Jackson, playing in her final game in her only season in Waco after transferring from LSU, was named the Final Four's most outstanding player, scoring 26 points to go with five assists and playing all 40 minutes. No shot was bigger than her layup on Baylor's final possession. She took the ball at the top of the key and used a screen from DiDi Richards to beat Jackie Young. Then Jackson accelerated as she got in the lane to beat Turner, Notre Dame's all-time leading shot-blocker.

It was the identical play that the Lady Bears used for the deciding basket against Oregon in the semifinals -- only on Friday, Cox set the screen.

Ogunbowale comes up just short this time

Trailing by two points, Notre Dame got the ball into the hands of the player it wanted in the final seconds. Following the basket by Jackson and an Irish timeout, Ogunbowale -- who made game-winning shots against UConn and Mississippi State last year in the Final Four -- caught an inbounds pass from Young in the left corner and got fouled by Kalani Brown with 1.9 seconds left. But the usually clutch Ogunbowale came up short. Her first free throw bounced on the rim three times and fell off. She made the second, leaving the Irish with a one-point deficit. With fouls to give, Notre Dame was unable to put Baylor on the free throw line. After two inbounds plays, the Lady Bears had their championship.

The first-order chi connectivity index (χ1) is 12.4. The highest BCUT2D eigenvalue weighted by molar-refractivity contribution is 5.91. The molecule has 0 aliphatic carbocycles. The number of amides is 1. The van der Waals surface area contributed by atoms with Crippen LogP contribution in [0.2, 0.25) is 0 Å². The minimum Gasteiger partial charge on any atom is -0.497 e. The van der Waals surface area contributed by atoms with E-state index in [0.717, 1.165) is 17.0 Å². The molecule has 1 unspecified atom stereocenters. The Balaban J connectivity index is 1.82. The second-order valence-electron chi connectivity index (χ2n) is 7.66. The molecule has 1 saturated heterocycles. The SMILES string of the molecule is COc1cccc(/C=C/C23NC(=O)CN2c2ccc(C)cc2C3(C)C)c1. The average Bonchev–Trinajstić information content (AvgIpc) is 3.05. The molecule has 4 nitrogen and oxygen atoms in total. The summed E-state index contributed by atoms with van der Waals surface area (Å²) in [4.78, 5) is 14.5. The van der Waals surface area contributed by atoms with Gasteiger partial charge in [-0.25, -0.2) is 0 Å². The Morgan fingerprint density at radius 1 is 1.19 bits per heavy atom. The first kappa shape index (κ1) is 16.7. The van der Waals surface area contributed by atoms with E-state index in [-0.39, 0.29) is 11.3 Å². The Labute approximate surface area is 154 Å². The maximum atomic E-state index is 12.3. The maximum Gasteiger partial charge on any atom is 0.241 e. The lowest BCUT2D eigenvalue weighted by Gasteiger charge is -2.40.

Ogunbowale, who missed her first four shots of the game, was a big reason Notre Dame was able to get back into the game. She finished with a game-high 31 points on 11-for-27 shooting from the field, scoring 17 in the second half. She and Mabrey combined for five second-half 3-pointers and shot 7 for 13 treys in the game.

Ogunbowale kept Notre Dame in the game in the first half too. With 14 points at the break, she was the only Irish player in double figures. The Irish trailed 43-31 at halftime, but they shot just 27.5 percent in the first 20 minutes. It was the best first half for Ogunbowale in the Final Four; she had scored a total of nine points in her previous three Final Four games.

Baylor dominates early